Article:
Building the Tunnel King - Part 2

by Matthew Green



The Tunnel King is predominantly built of plywood, which greatly eases construction and results in a stronger, lighter, longer-lived hull. Douglas-fir and a variety of "mahoganies" are the main types of marine plywood suitable for this boat. Fir will be cheaper, is widely available, and is very strong. One of the more popular marine plywood's is okoume, which is considerably lighter than Douglas-fir and looks fantastic when clear finished; unfortunately, it is very expensive. For the fastest, lightest boat, okoume is preferable.

Stay away from exterior grade plywood. Although the glues are virtually the same as marine plywood glues, exterior plywood will have more voids in the inner veneers than a marine plywood, which is supposedly "void free". Also, when buying 3/8" Douglas Fir plywood, get five ply instead of three ply. In my experience it bends better and is stronger.

(Editor's note: Five ply is always preferable, but not all manufacturers make it and it may not be available.)

The Tunnel King does not have any large solid wood members, such as stringers or bent frames; instead it has many smaller longitudinals and five transverse, plywood re-inforced frames. Sitka spruce or Philippine mahogany are specified for the solid wood parts of this boat, and both are excellent choices. Sitka spruce is much lighter, but more expensive and can be very hard to get. Philippine mahogany in long, clear lengths is readily available. Both woods work well with hand tools, but are somewhat split-prone: pre-drill and countersink for all screws on this boat; don't forget to stagger your fasteners as well. I used mostly mahogany with Sitka spruce in less stressed areas, such as the seat bases. Buy your lumber well before building, and let it acclimate to your workshop before rough cutting it. I let mine air dry for a year in my garage before beginning construction.


The fastening schedule included with the building instructions calls for a variety of sizes of wood screws and boat nails. Stainless screws are preferable (they tolerate power driving better than bronze), and square drive ("Robertson" to Canadians like myself) are easiest to drive. I followed the fastening schedule closely with one major exception: where # 12 or 14 by 3/4 inch bronze nails were called for, I used # 6 by 1" screws. The screws are somewhat slower to drive, but they are painless to remove if misplaced and seem to pull two bent pieces together better than nails; this is especially helpful when installing the deck pieces.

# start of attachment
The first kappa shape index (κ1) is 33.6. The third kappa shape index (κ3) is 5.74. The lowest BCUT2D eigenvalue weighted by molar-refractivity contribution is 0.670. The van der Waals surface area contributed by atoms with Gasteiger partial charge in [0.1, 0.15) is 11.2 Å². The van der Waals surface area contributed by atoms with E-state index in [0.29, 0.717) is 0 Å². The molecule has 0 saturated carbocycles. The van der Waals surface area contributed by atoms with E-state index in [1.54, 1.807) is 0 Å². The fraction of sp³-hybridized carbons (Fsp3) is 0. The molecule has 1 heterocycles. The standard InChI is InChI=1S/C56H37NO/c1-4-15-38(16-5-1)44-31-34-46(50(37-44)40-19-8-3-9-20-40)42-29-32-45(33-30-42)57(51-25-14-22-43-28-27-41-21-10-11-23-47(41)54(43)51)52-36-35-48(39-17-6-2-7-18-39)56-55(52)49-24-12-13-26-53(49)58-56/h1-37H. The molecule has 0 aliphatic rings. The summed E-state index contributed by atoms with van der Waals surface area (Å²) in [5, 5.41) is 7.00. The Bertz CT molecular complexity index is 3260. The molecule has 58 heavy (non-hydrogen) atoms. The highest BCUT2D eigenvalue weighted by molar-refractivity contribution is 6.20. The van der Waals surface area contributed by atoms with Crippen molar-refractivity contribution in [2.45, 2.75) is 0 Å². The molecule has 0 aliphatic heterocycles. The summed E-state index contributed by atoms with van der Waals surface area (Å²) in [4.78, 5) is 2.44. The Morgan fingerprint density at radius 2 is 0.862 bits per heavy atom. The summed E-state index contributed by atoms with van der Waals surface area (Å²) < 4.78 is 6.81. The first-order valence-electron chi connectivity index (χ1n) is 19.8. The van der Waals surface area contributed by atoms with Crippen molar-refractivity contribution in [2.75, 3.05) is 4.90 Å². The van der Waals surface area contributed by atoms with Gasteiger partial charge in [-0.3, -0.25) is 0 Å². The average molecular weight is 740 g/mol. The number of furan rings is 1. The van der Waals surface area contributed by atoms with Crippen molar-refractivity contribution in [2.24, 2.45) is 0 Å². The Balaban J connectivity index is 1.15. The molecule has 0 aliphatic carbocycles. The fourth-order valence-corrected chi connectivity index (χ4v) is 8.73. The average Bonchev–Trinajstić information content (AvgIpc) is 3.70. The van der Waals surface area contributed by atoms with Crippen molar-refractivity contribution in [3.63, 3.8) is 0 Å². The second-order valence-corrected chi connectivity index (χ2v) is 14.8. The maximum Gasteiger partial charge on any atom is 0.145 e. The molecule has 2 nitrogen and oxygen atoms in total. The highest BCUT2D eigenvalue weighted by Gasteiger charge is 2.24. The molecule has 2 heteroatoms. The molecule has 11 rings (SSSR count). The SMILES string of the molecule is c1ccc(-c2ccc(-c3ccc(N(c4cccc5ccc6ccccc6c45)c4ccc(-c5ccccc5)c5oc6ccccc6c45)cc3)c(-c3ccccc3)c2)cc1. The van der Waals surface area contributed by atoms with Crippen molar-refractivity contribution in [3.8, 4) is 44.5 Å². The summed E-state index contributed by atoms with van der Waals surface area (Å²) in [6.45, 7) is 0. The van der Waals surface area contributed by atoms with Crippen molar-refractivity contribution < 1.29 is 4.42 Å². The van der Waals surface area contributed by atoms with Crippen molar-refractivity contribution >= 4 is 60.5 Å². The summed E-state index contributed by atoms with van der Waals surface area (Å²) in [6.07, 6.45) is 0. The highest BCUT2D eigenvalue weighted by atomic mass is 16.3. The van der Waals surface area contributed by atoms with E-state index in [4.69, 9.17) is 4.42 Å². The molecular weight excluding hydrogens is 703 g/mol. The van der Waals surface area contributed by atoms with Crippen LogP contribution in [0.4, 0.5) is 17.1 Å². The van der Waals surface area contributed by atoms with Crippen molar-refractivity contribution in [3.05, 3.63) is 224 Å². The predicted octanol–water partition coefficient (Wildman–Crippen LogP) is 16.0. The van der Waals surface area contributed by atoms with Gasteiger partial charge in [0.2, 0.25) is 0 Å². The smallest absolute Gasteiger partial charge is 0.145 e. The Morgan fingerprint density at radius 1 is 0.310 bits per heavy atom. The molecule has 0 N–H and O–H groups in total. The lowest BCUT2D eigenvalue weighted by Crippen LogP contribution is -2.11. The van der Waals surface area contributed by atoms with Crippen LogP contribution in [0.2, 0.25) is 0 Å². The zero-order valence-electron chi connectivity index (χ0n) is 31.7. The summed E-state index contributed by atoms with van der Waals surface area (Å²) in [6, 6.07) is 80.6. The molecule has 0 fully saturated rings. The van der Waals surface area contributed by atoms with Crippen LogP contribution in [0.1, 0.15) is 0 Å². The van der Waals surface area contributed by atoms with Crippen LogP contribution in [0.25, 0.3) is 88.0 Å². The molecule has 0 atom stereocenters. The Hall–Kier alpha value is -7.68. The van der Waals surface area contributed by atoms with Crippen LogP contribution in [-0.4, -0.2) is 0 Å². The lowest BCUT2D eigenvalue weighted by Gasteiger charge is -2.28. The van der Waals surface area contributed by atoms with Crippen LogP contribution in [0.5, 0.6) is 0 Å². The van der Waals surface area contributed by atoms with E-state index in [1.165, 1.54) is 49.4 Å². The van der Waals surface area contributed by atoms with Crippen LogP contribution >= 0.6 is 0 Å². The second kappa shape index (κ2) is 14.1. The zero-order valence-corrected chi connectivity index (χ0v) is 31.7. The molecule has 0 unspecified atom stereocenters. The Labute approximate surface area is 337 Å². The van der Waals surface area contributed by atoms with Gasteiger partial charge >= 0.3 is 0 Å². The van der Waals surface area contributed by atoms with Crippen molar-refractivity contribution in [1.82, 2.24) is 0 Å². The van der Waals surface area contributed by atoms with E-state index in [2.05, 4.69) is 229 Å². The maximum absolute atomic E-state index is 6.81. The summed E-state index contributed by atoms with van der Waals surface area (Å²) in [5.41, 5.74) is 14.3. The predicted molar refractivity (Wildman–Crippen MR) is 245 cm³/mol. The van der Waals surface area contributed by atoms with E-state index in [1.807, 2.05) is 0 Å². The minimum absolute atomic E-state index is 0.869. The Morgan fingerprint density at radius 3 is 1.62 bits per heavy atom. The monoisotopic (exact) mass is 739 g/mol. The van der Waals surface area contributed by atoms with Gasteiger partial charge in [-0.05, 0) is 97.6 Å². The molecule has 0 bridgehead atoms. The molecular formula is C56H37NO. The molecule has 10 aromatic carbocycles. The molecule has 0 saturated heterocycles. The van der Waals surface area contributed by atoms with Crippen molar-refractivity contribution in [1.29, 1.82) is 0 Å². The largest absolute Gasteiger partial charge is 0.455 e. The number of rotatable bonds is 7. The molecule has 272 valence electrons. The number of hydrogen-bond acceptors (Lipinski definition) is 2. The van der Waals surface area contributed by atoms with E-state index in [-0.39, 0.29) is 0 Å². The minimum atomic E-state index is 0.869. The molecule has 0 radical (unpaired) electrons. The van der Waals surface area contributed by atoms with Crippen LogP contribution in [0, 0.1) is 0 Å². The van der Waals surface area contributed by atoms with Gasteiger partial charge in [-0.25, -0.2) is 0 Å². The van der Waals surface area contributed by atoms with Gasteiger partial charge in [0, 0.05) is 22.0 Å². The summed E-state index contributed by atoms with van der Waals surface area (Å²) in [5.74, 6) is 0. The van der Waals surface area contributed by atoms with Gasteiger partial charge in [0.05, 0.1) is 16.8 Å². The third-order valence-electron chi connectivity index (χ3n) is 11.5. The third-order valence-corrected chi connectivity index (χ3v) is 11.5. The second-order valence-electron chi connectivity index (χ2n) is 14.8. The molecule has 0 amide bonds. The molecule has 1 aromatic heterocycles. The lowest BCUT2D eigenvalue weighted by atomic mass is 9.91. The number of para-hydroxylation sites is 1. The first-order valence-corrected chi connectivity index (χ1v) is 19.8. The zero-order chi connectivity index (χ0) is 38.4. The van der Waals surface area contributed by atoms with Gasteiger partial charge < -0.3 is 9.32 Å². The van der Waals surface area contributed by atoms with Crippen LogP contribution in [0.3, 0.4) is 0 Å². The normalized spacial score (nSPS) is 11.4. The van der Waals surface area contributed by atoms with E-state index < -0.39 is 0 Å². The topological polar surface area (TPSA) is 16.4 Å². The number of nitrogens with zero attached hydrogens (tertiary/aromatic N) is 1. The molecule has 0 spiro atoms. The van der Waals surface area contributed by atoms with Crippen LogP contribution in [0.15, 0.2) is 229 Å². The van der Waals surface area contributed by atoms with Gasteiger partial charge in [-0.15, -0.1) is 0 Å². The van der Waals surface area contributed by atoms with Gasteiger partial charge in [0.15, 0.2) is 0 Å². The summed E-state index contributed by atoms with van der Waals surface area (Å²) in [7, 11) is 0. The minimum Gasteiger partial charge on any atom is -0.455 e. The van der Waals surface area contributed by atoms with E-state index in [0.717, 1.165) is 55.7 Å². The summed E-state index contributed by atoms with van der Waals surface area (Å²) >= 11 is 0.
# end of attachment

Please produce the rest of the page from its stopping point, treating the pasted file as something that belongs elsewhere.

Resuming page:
Glue and Epoxy

The Tunnel King design predates modern wood/epoxy construction; nevertheless, it is a prime candidate for epoxy saturation construction. For the full story on epoxy techniques, see one of the following:

  • i) "The Epoxy Book" by System Three Resins
  • ii) "The Gougeon Brothers on Boat Construction" by WEST Epoxies
  • iii) The Glen-L Website
  • iv) Wooden Boat Magazine

Is far as I am concerned, epoxy is the only glue suitable for this kind of boat. When the directions are followed closely it's easy to use, immensely strong, waterproof, and fills gaps well. The two glues suggested in the bill of materials, plastic resin and resorcinol, have significant shortcomings:

  • i) Plastic resin glue is not totally waterproof, only "highly water resistant". Joints glued with plastic resin are known to come apart after a few years of exposure. It is however, inexpensive.
  • ii) Resorcinol is totally waterproof and very strong, but terrible at filling gaps and requires monumental clamping pressures.

In short, I see only one instance in which NOT using WEST construction on this Tunnel King makes sense: if you are intending this boat as a pseudo-raceboat, i.e. the lightest possible, with no passengers in mind. I can understand not wanting to add the weight of epoxy coatings, reinforcing glass, etc.(*)


Although it's possible to build the Tunnel King entirely with hand tools, I think most of us would rather be on the water than sweating behind a ripsaw. For this reason, I suggest builders be fairly well equipped with power tools before beginning construction. Below is a list of tools that, in my experience, are almost essential for building this boat:

  • Power Tools
    • table saw - for ripping the many longitudinals
    • jig/sabre saw - cutting curves in plywood
    • circular saw - cutting plywood
    • cordless drill - the more the better!
    • regular 3/8 drill - two is better
    • disc sander - for grinding away epoxy blobs